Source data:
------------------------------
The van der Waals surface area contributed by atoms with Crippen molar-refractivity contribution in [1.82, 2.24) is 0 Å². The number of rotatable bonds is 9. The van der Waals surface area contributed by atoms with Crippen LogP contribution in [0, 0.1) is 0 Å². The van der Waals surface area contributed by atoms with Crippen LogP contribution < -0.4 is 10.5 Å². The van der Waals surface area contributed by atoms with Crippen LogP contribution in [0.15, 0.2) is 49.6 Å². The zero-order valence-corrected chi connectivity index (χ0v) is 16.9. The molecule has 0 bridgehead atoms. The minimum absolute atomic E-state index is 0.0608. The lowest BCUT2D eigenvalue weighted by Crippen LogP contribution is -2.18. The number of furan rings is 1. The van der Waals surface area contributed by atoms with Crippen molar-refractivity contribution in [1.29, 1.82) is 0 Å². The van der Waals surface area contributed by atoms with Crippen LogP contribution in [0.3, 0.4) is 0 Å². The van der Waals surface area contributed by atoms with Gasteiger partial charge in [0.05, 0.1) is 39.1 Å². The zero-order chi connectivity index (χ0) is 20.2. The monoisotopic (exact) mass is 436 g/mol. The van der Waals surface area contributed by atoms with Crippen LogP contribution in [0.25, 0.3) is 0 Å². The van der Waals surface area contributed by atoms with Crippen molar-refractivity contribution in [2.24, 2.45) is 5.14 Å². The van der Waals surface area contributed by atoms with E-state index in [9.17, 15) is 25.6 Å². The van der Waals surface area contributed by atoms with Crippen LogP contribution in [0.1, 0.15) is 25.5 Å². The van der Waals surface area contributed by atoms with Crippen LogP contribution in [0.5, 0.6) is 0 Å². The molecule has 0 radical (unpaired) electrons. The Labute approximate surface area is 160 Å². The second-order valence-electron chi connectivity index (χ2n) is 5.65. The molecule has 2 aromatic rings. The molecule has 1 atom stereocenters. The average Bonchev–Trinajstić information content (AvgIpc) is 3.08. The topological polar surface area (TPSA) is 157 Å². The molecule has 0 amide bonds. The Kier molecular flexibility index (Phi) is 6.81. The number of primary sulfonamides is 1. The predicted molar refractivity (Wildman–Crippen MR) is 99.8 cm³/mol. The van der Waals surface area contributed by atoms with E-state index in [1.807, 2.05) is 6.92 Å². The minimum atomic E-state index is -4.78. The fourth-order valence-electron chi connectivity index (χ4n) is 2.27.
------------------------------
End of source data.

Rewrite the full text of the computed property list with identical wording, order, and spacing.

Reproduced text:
The van der Waals surface area contributed by atoms with Crippen molar-refractivity contribution in [1.82, 2.24) is 0 Å². The number of rotatable bonds is 9. The van der Waals surface area contributed by atoms with Crippen LogP contribution in [0, 0.1) is 0 Å². The van der Waals surface area contributed by atoms with Crippen LogP contribution < -0.4 is 10.5 Å². The van der Waals surface area contributed by atoms with Crippen LogP contribution in [0.15, 0.2) is 49.6 Å². The zero-order valence-corrected chi connectivity index (χ0v) is 16.9. The molecule has 0 bridgehead atoms. The minimum absolute atomic E-state index is 0.0608. The lowest BCUT2D eigenvalue weighted by Crippen LogP contribution is -2.18. The number of furan rings is 1. The van der Waals surface area contributed by atoms with Crippen molar-refractivity contribution in [1.29, 1.82) is 0 Å². The van der Waals surface area contributed by atoms with Crippen LogP contribution in [0.3, 0.4) is 0 Å². The van der Waals surface area contributed by atoms with Gasteiger partial charge in [0.05, 0.1) is 39.1 Å². The zero-order chi connectivity index (χ0) is 20.2. The monoisotopic (exact) mass is 436 g/mol. The van der Waals surface area contributed by atoms with Crippen LogP contribution in [0.25, 0.3) is 0 Å². The van der Waals surface area contributed by atoms with Crippen molar-refractivity contribution in [2.24, 2.45) is 5.14 Å². The van der Waals surface area contributed by atoms with E-state index in [9.17, 15) is 25.6 Å². The van der Waals surface area contributed by atoms with Crippen LogP contribution in [0.1, 0.15) is 25.5 Å². The van der Waals surface area contributed by atoms with Crippen LogP contribution in [0.5, 0.6) is 0 Å². The molecule has 0 radical (unpaired) electrons. The Labute approximate surface area is 160 Å². The second-order valence-electron chi connectivity index (χ2n) is 5.65. The molecule has 2 aromatic rings. The molecule has 1 atom stereocenters. The average Bonchev–Trinajstić information content (AvgIpc) is 3.08. The topological polar surface area (TPSA) is 157 Å². The molecule has 0 amide bonds. The Kier molecular flexibility index (Phi) is 6.81. The number of primary sulfonamides is 1. The predicted molar refractivity (Wildman–Crippen MR) is 99.8 cm³/mol. The van der Waals surface area contributed by atoms with E-state index in [1.807, 2.05) is 6.92 Å². The minimum atomic E-state index is -4.78. The fourth-order valence-electron chi connectivity index (χ4n) is 2.27.